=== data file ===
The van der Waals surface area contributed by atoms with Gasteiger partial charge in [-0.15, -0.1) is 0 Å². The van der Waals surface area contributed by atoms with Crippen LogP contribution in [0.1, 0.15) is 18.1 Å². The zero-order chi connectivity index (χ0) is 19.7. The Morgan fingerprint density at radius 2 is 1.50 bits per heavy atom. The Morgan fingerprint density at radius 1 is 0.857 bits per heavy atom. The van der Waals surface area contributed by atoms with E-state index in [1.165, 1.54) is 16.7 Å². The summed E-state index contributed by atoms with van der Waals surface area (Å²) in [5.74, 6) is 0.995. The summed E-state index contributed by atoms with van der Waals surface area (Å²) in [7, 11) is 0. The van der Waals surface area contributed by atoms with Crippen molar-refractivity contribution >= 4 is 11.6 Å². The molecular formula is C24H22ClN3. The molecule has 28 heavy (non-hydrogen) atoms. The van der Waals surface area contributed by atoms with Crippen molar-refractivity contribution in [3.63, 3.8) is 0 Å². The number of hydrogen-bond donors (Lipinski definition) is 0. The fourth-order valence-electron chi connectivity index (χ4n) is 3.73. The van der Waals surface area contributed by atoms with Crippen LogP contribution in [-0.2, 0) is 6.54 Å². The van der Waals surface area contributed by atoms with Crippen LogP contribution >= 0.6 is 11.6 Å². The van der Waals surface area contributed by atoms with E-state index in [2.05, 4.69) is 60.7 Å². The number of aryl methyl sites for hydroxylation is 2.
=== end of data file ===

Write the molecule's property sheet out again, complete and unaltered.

The van der Waals surface area contributed by atoms with Gasteiger partial charge in [-0.15, -0.1) is 0 Å². The van der Waals surface area contributed by atoms with Crippen LogP contribution in [0.1, 0.15) is 18.1 Å². The zero-order chi connectivity index (χ0) is 19.7. The Morgan fingerprint density at radius 2 is 1.50 bits per heavy atom. The Morgan fingerprint density at radius 1 is 0.857 bits per heavy atom. The van der Waals surface area contributed by atoms with E-state index in [1.165, 1.54) is 16.7 Å². The summed E-state index contributed by atoms with van der Waals surface area (Å²) in [5.74, 6) is 0.995. The summed E-state index contributed by atoms with van der Waals surface area (Å²) in [7, 11) is 0. The van der Waals surface area contributed by atoms with Crippen molar-refractivity contribution >= 4 is 11.6 Å². The molecular formula is C24H22ClN3. The molecule has 28 heavy (non-hydrogen) atoms. The van der Waals surface area contributed by atoms with Crippen molar-refractivity contribution in [3.63, 3.8) is 0 Å². The number of hydrogen-bond donors (Lipinski definition) is 0. The fourth-order valence-electron chi connectivity index (χ4n) is 3.73. The van der Waals surface area contributed by atoms with Crippen LogP contribution in [-0.2, 0) is 6.54 Å². The van der Waals surface area contributed by atoms with Crippen LogP contribution >= 0.6 is 11.6 Å². The van der Waals surface area contributed by atoms with E-state index in [2.05, 4.69) is 60.7 Å². The number of aryl methyl sites for hydroxylation is 2.